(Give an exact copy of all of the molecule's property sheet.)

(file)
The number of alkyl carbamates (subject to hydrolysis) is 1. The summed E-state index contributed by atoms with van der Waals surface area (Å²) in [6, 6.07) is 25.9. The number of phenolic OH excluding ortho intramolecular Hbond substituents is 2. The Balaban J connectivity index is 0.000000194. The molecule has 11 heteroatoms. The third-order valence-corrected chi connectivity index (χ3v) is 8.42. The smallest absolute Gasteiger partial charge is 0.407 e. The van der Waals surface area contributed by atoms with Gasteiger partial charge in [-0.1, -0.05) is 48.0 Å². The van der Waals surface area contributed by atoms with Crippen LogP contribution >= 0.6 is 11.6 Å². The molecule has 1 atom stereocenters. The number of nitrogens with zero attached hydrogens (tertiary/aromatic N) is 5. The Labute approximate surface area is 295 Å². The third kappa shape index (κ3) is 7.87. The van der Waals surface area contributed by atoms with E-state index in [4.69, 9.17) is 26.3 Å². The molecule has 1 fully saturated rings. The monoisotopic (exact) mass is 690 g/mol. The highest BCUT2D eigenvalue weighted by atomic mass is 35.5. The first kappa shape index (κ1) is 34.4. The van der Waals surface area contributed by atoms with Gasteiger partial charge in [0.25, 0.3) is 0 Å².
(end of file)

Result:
The number of alkyl carbamates (subject to hydrolysis) is 1. The summed E-state index contributed by atoms with van der Waals surface area (Å²) in [6, 6.07) is 25.9. The number of phenolic OH excluding ortho intramolecular Hbond substituents is 2. The Balaban J connectivity index is 0.000000194. The molecule has 11 heteroatoms. The third-order valence-corrected chi connectivity index (χ3v) is 8.42. The smallest absolute Gasteiger partial charge is 0.407 e. The van der Waals surface area contributed by atoms with Gasteiger partial charge in [-0.1, -0.05) is 48.0 Å². The van der Waals surface area contributed by atoms with Crippen LogP contribution >= 0.6 is 11.6 Å². The molecule has 1 atom stereocenters. The number of nitrogens with zero attached hydrogens (tertiary/aromatic N) is 5. The Labute approximate surface area is 295 Å². The third kappa shape index (κ3) is 7.87. The van der Waals surface area contributed by atoms with E-state index in [4.69, 9.17) is 26.3 Å². The molecule has 1 fully saturated rings. The monoisotopic (exact) mass is 690 g/mol. The highest BCUT2D eigenvalue weighted by atomic mass is 35.5. The first kappa shape index (κ1) is 34.4. The van der Waals surface area contributed by atoms with Gasteiger partial charge in [0.25, 0.3) is 0 Å².